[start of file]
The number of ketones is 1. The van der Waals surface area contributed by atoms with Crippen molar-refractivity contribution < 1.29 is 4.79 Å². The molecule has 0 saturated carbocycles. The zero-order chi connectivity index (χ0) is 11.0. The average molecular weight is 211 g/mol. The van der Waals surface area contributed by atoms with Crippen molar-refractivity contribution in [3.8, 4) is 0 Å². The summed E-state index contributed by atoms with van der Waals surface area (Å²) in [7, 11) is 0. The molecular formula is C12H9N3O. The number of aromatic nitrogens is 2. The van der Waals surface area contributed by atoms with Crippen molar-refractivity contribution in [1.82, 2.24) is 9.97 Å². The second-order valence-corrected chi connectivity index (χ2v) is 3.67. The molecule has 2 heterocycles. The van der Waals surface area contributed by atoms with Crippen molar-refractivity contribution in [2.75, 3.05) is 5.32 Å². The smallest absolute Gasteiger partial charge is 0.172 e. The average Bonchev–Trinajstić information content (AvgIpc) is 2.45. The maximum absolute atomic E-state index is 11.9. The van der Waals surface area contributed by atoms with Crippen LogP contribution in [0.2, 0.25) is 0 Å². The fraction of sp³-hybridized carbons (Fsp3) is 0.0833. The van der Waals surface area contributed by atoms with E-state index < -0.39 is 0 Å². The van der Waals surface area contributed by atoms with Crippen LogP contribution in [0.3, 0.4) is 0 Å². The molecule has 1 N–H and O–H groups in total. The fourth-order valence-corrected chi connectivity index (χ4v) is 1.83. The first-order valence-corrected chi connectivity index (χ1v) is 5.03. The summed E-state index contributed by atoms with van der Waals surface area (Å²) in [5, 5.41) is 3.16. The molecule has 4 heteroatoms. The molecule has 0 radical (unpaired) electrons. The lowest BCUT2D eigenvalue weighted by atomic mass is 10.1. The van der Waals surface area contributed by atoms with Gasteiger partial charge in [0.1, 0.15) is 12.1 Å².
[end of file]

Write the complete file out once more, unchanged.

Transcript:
The number of ketones is 1. The van der Waals surface area contributed by atoms with Crippen molar-refractivity contribution < 1.29 is 4.79 Å². The molecule has 0 saturated carbocycles. The zero-order chi connectivity index (χ0) is 11.0. The average molecular weight is 211 g/mol. The van der Waals surface area contributed by atoms with Crippen molar-refractivity contribution in [3.8, 4) is 0 Å². The summed E-state index contributed by atoms with van der Waals surface area (Å²) in [7, 11) is 0. The molecular formula is C12H9N3O. The number of aromatic nitrogens is 2. The van der Waals surface area contributed by atoms with Crippen molar-refractivity contribution in [1.82, 2.24) is 9.97 Å². The second-order valence-corrected chi connectivity index (χ2v) is 3.67. The molecule has 2 heterocycles. The van der Waals surface area contributed by atoms with Crippen molar-refractivity contribution in [2.75, 3.05) is 5.32 Å². The smallest absolute Gasteiger partial charge is 0.172 e. The average Bonchev–Trinajstić information content (AvgIpc) is 2.45. The maximum absolute atomic E-state index is 11.9. The van der Waals surface area contributed by atoms with Crippen LogP contribution in [0.2, 0.25) is 0 Å². The fraction of sp³-hybridized carbons (Fsp3) is 0.0833. The van der Waals surface area contributed by atoms with E-state index < -0.39 is 0 Å². The van der Waals surface area contributed by atoms with Crippen LogP contribution in [0.3, 0.4) is 0 Å². The molecule has 1 N–H and O–H groups in total. The fourth-order valence-corrected chi connectivity index (χ4v) is 1.83. The first-order valence-corrected chi connectivity index (χ1v) is 5.03. The summed E-state index contributed by atoms with van der Waals surface area (Å²) in [5, 5.41) is 3.16. The molecule has 4 heteroatoms. The molecule has 0 radical (unpaired) electrons. The lowest BCUT2D eigenvalue weighted by atomic mass is 10.1. The van der Waals surface area contributed by atoms with Gasteiger partial charge in [0.1, 0.15) is 12.1 Å².